Grinding Radio Crystals

Discussion in 'Ham Radio Discussions' started by KF4SCI, Jul 9, 2017.

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  1. KF4SCI

    KF4SCI Ham Member QRZ Page

    Has anyone tried regrinding crystals to another freq? If so... any sucess?
     
  2. WA4ILH

    WA4ILH Subscriber QRZ Page

    Many years ago, when novices were required to be crystal controlled, they could change the resonant frequency of a crystal only a few KHz (Kc back then)
    You could raise the frequency by rubbing it on an abrasive surface (VERY fine sand paper?) or lower it by coating it with (graphite?) from a pencil. Crystals were plentiful in the years after WWII but they were often on the wrong frequeny for the novice.
    Tom WA4ILH
     
  3. K1VSK

    K1VSK Ham Member QRZ Page

    I remember doing that as a novice with no money to buy lots of crystals. Quickly learned how to not 'over-shoot' the novice band limitations and correct the inevitable errors. But then, we built our own transmitters too:)
     
    KD2ACO and K4KYV like this.
  4. K0RGR

    K0RGR Premium Subscriber QRZ Page

    Yes, I did many of them, with fair success. I found a source of inexpensive 40 meter crystals in FT243 holders that I could move.

    The grinding method used Comet cleanser as the grinding agent, and a plate of glass. The Comet would be put on the glass in a small pile, and water added to make it a thin paste. The crystal would be moved around in the Comet, with considerable finger pressure applied, in a 'figure 8' pattern. The objective was to maintain the geometry of the crystal and get a smooth, consistent grind, while being careful to keep the faces of the crystal parallel to each other. Crystals that were not parallel would either not oscillate correctly, or in some cases, oscillated on more than one frequency. Higher frequency crystals were harder to do, because the material was already quite thin.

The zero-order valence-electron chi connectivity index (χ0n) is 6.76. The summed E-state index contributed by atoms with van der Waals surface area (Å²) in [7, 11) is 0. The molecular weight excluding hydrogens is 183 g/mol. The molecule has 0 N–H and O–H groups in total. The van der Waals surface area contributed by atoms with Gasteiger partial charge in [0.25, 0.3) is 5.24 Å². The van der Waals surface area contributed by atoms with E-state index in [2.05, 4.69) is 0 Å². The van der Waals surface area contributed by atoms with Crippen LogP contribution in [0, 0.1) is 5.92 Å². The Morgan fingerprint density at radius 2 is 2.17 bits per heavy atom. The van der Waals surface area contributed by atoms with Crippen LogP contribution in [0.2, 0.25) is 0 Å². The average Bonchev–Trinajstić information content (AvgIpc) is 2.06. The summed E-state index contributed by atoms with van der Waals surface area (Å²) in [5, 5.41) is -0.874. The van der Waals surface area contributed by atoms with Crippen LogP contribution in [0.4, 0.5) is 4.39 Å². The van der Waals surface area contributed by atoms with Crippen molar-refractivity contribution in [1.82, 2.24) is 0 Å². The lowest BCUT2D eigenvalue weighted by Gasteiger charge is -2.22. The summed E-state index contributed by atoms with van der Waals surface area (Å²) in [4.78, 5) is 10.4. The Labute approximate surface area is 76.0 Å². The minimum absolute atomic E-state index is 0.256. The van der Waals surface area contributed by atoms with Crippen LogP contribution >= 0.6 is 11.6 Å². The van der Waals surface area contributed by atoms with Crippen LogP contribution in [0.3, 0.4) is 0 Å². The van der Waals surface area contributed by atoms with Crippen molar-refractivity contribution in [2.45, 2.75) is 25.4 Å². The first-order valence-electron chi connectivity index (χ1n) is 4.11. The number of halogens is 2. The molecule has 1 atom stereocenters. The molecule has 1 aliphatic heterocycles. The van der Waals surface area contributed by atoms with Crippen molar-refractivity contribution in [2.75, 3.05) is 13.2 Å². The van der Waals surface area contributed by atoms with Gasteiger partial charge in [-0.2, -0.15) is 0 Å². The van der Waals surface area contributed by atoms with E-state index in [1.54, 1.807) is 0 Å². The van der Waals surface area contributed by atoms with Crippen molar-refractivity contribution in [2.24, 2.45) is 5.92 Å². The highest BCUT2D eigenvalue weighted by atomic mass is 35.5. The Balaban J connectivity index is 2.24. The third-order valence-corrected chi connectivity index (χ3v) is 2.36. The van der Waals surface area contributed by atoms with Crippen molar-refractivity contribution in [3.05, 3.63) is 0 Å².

A much better solution was to etch the crystals with hydrofluoric acid. I used Whink Rust Remover, which contains a very weak concentration of Hfl. You must use the proper kind of plastic for tools and vessels to contain the liquid - take a hint from the bottle the Wink comes in - Hfl will dissolve glass! I'd test anything you intend to use, first. Be extremely careful of the Hfl - it is a very dangerous substance and a systemic poison. Here's the Material Safety Data Sheet on the nasty stuff, which you can buy almost anywhere - http://www.whink.com/cmssites/ws081...SDS/Moonglum/Rust Stain Remover 10062008.pdf

    The etching process is usually very slow. I strongly advise checking the crystals frequently, so you don't overshoot the desired frequency. Etching depends on temperature so the warmer the solution, the faster it will etch. I advise against trying to calculate the time required - I ruined a whole batch that way once, when the etching suddenly started going faster. I used this method on any crystal where I could remove the crystal blank from the holder, regardless of type.

    The crystals in metal cans with metal electrodes directly on the quartz can be lowered slightly in frequency by rubbing pencil lead on them. FT243 cases can be modified to incorporate a threaded hole and screw in the face plate, so you can vary pressure on the crystal from the outside, which will also change the frequency.
     
  5. KA9JLM

    KA9JLM Ham Member QRZ Page

    Yes. But it is hard to find a good pencil now a days.
     
    NL7W likes this.
  6. K9STH

    K9STH Ham Member QRZ Page

    SCI:

    Here is what you need!

    001.JPG

    These kits were sold from after World War II until the mid-1950s.